Interpreting a living will is, by definition, a life-and-death activity. So, it's not comforting that, when hundreds of doctors were asked to decide what nine different living wills and related documents meant, they rarely agreed.
Adding the video resulted in statistically significant improvements in agreement in seven of the nine cases.
This is important because if doctors don't understand what patients want, they may give either too much or too little treatment.
Advance directives come in different forms but usually spell out whether patients want lifesaving treatments such as cardiac resuscitation under certain circumstances or whether they prefer to let nature take its course. They are invoked when patients are unable to make decisions, such as after a serious stroke or when they are unconscious.
The study, which was published Wednesday in the Journal of Patient Safety, was led by Ferdinando Mirarchi, an emergency physician at University of Pittsburgh Medical Center Hamot in Erie. Doctors at Temple University School of Medicine and nine other national institutions participated.
Mirarchi said he became interested in misinterpretation of patient documents after he made a mistake while in training in the late 1990s. He decided not to shock a 55-year-old woman's heart back into rhythm, thinking that her living will meant she had a Do Not Resuscitate (DNR) order. "I almost didn't shock her because of what I thought her document said," he said. A colleague stepped in and got her heart working properly again.
Since then, Mirarchi has been involved in studies that show that other medical personnel also have trouble knowing what patients want. Many assume, as he did, that if you show up at the hospital with a living will it means you have a DNR order. "I'm a big advocate of, you should leave your living wills home with your health-care agent or someone who can advocate for you," he said.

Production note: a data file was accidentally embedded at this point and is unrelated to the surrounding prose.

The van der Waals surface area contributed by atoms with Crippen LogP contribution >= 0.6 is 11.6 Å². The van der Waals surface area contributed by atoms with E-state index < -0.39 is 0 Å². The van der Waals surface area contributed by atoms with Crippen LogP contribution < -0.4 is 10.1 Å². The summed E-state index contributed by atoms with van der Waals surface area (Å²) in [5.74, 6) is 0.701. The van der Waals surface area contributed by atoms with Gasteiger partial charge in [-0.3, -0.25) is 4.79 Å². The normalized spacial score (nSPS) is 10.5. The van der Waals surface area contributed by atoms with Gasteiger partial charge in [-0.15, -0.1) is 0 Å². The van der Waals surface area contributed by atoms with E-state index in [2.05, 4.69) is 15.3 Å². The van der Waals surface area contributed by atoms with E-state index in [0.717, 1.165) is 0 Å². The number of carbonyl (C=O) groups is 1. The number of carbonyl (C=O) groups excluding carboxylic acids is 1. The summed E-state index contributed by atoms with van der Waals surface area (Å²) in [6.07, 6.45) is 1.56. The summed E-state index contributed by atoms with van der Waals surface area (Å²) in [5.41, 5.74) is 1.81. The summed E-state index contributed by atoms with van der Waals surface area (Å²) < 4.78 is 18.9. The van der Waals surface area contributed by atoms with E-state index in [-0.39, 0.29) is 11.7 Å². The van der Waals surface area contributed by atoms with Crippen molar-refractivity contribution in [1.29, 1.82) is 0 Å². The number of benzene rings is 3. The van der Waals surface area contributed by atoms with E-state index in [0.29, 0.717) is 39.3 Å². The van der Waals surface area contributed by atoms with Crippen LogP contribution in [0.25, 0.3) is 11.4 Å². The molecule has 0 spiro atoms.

While he thinks the documents are valuable, Mirarchi says they are typically written in a way that leans against getting treatment. He thinks over-treatment is more common than under-treatment but said both are "big, valid medical errors."
Mary Kraemer, director of the Temple University Hospital palliative care consult team and a member of Mirarchi's research group, said that, in real life, doctors who have questions about an advance directive ask others for help. She said there is "a lot of confusion," a sign that medical workers need more education about advance directives. "There needs to be better education for all health team members about what the intent is and when they go into effect," she said.
Temple is currently revamping the forms it gives patients to make them "more user-friendly" and easier to understand. At their best, Kraemer said, the documents are "empowering for the patient."
The doctors in the study had particular trouble with a scenario involving a 61-year-old man in cardiac arrest with a living will. Before the video, 69 percent thought he had a DNR when he did not and only 36 percent chose to use a defibrillator to revive him. After the video, only 20 percent thought he had a DNR and 81 percent chose to shock his heart back into rhythm.
"That guy should be treated," Mirarchi said.
He also has started helping patients create medical cards that look a bit like driver's licenses. They quickly state what kind of forms patients have signed and include a QR code that links to a short video explaining their wishes. Mirarchi helps them write a script that fellow doctors can understand. He thinks videos, which are easy to watch on cellphones, communicate more clearly because doctors get visual cues along with the words.
For the study, he and his fellow researchers asked 741 physicians — most were emergency physicians — at 13 hospitals to evaluate how they would handle nine patients in various degrees of cardiopulmonary distress. They either worked with written scenarios based on real cases accompanied by living wills and standard documents known as POLSTS (Physician Orders for Life Sustaining Treatment), or they got all that plus a video.
Would doctors dealing with an emergency really have time to watch a video? Mirarchi thinks they would. "Within the first 15 seconds of those videos," he said, "you get the direction you need."